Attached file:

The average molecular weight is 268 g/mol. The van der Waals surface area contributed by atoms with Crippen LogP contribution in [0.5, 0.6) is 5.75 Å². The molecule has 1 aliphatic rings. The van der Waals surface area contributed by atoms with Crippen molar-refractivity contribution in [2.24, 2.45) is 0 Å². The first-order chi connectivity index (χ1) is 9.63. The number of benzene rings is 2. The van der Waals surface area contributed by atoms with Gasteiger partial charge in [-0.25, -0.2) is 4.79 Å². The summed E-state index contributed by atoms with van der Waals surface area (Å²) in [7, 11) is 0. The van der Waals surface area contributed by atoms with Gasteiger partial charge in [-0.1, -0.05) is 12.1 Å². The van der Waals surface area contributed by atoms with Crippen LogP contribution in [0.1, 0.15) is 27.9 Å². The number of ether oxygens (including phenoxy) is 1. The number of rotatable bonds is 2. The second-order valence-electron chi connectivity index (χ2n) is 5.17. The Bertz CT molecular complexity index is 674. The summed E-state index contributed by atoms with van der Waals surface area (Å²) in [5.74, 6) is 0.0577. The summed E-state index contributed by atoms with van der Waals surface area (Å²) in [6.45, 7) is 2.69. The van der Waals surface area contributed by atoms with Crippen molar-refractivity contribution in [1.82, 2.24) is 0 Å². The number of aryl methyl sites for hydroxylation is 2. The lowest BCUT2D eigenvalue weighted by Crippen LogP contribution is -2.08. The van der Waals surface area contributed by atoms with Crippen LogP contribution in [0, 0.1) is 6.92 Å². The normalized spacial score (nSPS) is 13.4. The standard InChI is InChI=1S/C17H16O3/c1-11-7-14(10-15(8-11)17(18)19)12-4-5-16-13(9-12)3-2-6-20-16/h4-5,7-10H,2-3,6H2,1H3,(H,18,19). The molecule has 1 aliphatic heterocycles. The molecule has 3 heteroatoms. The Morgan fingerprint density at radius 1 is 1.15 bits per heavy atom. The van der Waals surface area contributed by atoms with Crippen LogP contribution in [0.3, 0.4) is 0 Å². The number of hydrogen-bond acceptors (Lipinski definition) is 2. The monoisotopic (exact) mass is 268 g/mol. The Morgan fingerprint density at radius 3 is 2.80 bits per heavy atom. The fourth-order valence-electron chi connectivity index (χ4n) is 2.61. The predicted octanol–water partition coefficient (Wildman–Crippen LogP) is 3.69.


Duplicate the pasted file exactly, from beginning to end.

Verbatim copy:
The average molecular weight is 268 g/mol. The van der Waals surface area contributed by atoms with Crippen LogP contribution in [0.5, 0.6) is 5.75 Å². The molecule has 1 aliphatic rings. The van der Waals surface area contributed by atoms with Crippen molar-refractivity contribution in [2.24, 2.45) is 0 Å². The first-order chi connectivity index (χ1) is 9.63. The number of benzene rings is 2. The van der Waals surface area contributed by atoms with Gasteiger partial charge in [-0.25, -0.2) is 4.79 Å². The summed E-state index contributed by atoms with van der Waals surface area (Å²) in [7, 11) is 0. The van der Waals surface area contributed by atoms with Gasteiger partial charge in [-0.1, -0.05) is 12.1 Å². The van der Waals surface area contributed by atoms with Crippen LogP contribution in [0.1, 0.15) is 27.9 Å². The number of ether oxygens (including phenoxy) is 1. The number of rotatable bonds is 2. The second-order valence-electron chi connectivity index (χ2n) is 5.17. The Bertz CT molecular complexity index is 674. The summed E-state index contributed by atoms with van der Waals surface area (Å²) in [5.74, 6) is 0.0577. The summed E-state index contributed by atoms with van der Waals surface area (Å²) in [6.45, 7) is 2.69. The van der Waals surface area contributed by atoms with Crippen molar-refractivity contribution in [1.82, 2.24) is 0 Å². The number of aryl methyl sites for hydroxylation is 2. The lowest BCUT2D eigenvalue weighted by Crippen LogP contribution is -2.08. The van der Waals surface area contributed by atoms with Crippen LogP contribution in [0, 0.1) is 6.92 Å². The normalized spacial score (nSPS) is 13.4. The standard InChI is InChI=1S/C17H16O3/c1-11-7-14(10-15(8-11)17(18)19)12-4-5-16-13(9-12)3-2-6-20-16/h4-5,7-10H,2-3,6H2,1H3,(H,18,19). The molecule has 1 aliphatic heterocycles. The molecule has 3 heteroatoms. The Morgan fingerprint density at radius 1 is 1.15 bits per heavy atom. The van der Waals surface area contributed by atoms with Crippen LogP contribution in [0.3, 0.4) is 0 Å². The number of hydrogen-bond acceptors (Lipinski definition) is 2. The monoisotopic (exact) mass is 268 g/mol. The Morgan fingerprint density at radius 3 is 2.80 bits per heavy atom. The fourth-order valence-electron chi connectivity index (χ4n) is 2.61. The predicted octanol–water partition coefficient (Wildman–Crippen LogP) is 3.69.